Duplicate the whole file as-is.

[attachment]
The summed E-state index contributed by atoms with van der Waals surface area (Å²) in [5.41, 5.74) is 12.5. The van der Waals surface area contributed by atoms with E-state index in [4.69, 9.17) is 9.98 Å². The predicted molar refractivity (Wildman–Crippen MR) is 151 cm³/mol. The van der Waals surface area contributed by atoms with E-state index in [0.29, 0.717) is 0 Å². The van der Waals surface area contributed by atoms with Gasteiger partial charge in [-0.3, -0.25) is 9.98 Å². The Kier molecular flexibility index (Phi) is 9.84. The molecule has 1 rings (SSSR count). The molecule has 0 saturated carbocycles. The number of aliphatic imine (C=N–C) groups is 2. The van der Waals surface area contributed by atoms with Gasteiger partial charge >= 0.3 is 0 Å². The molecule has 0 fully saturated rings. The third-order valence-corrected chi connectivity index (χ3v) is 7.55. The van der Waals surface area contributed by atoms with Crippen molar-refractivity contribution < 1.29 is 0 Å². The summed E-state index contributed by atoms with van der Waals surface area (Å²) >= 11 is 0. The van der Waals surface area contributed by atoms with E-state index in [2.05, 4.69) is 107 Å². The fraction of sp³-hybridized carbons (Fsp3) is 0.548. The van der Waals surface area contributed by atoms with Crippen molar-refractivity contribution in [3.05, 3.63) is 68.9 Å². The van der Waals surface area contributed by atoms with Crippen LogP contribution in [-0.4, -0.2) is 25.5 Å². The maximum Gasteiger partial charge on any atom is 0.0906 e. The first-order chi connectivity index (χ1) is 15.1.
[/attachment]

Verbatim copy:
The summed E-state index contributed by atoms with van der Waals surface area (Å²) in [5.41, 5.74) is 12.5. The van der Waals surface area contributed by atoms with E-state index in [4.69, 9.17) is 9.98 Å². The predicted molar refractivity (Wildman–Crippen MR) is 151 cm³/mol. The van der Waals surface area contributed by atoms with E-state index in [0.29, 0.717) is 0 Å². The van der Waals surface area contributed by atoms with Gasteiger partial charge in [-0.3, -0.25) is 9.98 Å². The Kier molecular flexibility index (Phi) is 9.84. The molecule has 1 rings (SSSR count). The molecule has 0 saturated carbocycles. The number of aliphatic imine (C=N–C) groups is 2. The van der Waals surface area contributed by atoms with Gasteiger partial charge >= 0.3 is 0 Å². The molecule has 0 fully saturated rings. The third-order valence-corrected chi connectivity index (χ3v) is 7.55. The van der Waals surface area contributed by atoms with Crippen molar-refractivity contribution < 1.29 is 0 Å². The summed E-state index contributed by atoms with van der Waals surface area (Å²) >= 11 is 0. The van der Waals surface area contributed by atoms with E-state index in [2.05, 4.69) is 107 Å². The fraction of sp³-hybridized carbons (Fsp3) is 0.548. The van der Waals surface area contributed by atoms with Crippen molar-refractivity contribution in [3.05, 3.63) is 68.9 Å². The van der Waals surface area contributed by atoms with Crippen LogP contribution in [-0.4, -0.2) is 25.5 Å². The maximum Gasteiger partial charge on any atom is 0.0906 e. The first-order chi connectivity index (χ1) is 15.1.